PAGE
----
With the flood of other students pouring into the inner sanctum, the masses of bodies squirmed and squeezed their way to find a seat. As Roland and Charles searched a seat themselves, a girl with light brown hair put into a neat ponytail and a happy-go-lucky demeanor skipped her way over to greet them. "Morning gentleman, I'm pleasantly surprised to see you two actually made it on time.", cracked Charlotte with a teasing demeanor. "Honestly, does sleeping in on one of the most important days of our lives really surprised you?", questioned Roland. "Now that you think about it, no, it hardly does", smirked Charlotte with a small laugh. This band of three boasted and laughed as much as they could until members of the Wings of Justice made their way to their seats on top of the stage. Their golden masks glimmered in the light. Majestic and intimidating. The masses of students quickly came to a dreaded silence. The Emperor made his way down behind them, regal robes and scars ran down his face. He may have been an aristocrat all his life, but he had seen his share of warfare in the Oxford Conflict.

               "Young wizards and witches, let me begin by saying how much joy it brings to an old man's heart to see such fresh and eager minds enter the halls of one of the Librarium's academies. This is a special day for you all that you'll all remember fondly when you all see your children entering these same halls. Magic is a gift to mankind, but it is also a burden. Only the brightest of humanity can be trusted with this precious gift. If we were to simply let every single human on the face of the earth gain access to magic, the circumstances could be astronomical. Therefore, it is imperative that you all try to understand this at an early age: the entire human population is not ready to handle the responsibility that comes with magic.", with this said, all the students in the sanctum applauded. The Wings of Justice bowed and escorted the Emperor back behind the scenes of the Librarium.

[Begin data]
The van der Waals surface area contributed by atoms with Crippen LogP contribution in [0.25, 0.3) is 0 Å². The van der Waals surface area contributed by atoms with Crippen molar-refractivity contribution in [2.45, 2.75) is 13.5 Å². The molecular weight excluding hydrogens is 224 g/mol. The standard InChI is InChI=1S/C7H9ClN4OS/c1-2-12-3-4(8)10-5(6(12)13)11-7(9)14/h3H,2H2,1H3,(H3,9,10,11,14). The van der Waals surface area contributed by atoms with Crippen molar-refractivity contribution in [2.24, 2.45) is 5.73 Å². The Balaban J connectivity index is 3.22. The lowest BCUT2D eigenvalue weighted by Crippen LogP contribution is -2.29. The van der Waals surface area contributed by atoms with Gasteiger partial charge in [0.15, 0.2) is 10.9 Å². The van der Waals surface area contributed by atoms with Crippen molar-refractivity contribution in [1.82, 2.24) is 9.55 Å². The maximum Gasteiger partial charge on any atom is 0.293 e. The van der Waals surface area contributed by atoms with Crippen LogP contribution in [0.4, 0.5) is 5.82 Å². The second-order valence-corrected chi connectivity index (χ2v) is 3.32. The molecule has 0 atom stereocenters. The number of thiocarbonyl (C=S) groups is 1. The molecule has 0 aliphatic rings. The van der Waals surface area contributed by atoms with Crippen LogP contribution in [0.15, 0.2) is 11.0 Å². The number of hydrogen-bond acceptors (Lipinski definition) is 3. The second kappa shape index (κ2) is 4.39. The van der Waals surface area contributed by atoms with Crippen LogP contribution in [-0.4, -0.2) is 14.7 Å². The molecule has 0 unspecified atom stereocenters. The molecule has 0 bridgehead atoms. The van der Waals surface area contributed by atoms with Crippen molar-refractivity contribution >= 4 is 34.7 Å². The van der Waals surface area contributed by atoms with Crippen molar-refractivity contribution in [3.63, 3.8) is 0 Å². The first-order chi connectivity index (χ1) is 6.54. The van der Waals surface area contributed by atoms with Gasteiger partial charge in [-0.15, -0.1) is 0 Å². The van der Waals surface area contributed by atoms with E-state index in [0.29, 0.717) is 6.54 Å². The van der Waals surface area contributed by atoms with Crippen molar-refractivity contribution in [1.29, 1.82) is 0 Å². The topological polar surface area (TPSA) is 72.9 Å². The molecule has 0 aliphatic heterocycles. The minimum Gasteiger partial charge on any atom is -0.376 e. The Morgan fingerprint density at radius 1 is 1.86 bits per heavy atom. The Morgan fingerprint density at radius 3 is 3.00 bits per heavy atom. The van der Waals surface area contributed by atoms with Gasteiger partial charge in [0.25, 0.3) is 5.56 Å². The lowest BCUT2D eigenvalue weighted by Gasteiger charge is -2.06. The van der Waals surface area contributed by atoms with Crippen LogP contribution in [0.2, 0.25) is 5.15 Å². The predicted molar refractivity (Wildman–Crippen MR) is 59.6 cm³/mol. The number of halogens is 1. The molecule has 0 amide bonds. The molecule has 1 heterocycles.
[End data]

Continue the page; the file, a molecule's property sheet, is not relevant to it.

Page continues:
With the excitement of magic flowing in the minds of all the young wizards and witches, the year passed by within the blink of an eye. Roland was making leaps and strides to become top of his class. His aptitude for magic was marked above average and was even being considered to be inducted into the Wings of Justice. Charles didn't share the same kind of ambition Roland did and decided to study in order to become a professor since helping others was something he could happily see himself doing for the rest of his life. Charlotte would follow the same path as Charles and continue her education in order to become a professor herself. Everyone's lives seemed like they were going to be perfect fits for them, but things didn't go exactly as everyone had hoped.

               "We're going to pay a visit to some of the civilians in London for your first mission.", growled one of Roland's senior officers. Roland looked around the surroundings and was quite disgusted with what he saw. Buildings once glamorous and proud were reduced to rubble and the locals wore mostly rags and tattered old clothing long in need of replacements. Once they caught sight of Roland's uniform and golden mask, terror filled their eyes and ran furiously in the other direction. Just ahead were giant protests with makeshift signs such as "Down With The Emperor" and "Why Can't We Have Magic". While Roland was considered to be a diligently loyal soldier of the Librarium, he wished sometimes that magic could be shared with humanity, seeing as how much of the population lived like refugees and the plague was making a deadly comeback. "Let me show you how to deal with upstarts. Remember this." The senior officer leaped towards the crowd and immediately started snapping his fingers which produced multiple explosions near the protesters. The point of this was to try and frighten them, but a large portion refused to back down. The protesters charged the officer with rusty repair tools which the officer could only snicker at. "Fools", he muttered to himself before encasing the protesters in ice with elemental magic. One by one, the senior officer walked up to the frozen statues that used to be people and kicked them over. A horrified expression was painted on Roland's face as he watched what used to be people break into a hundred pieces as they smashed into the ground. "They never said anything about this at the academy..."

To Be Continued...


Sunday, November 13, 2011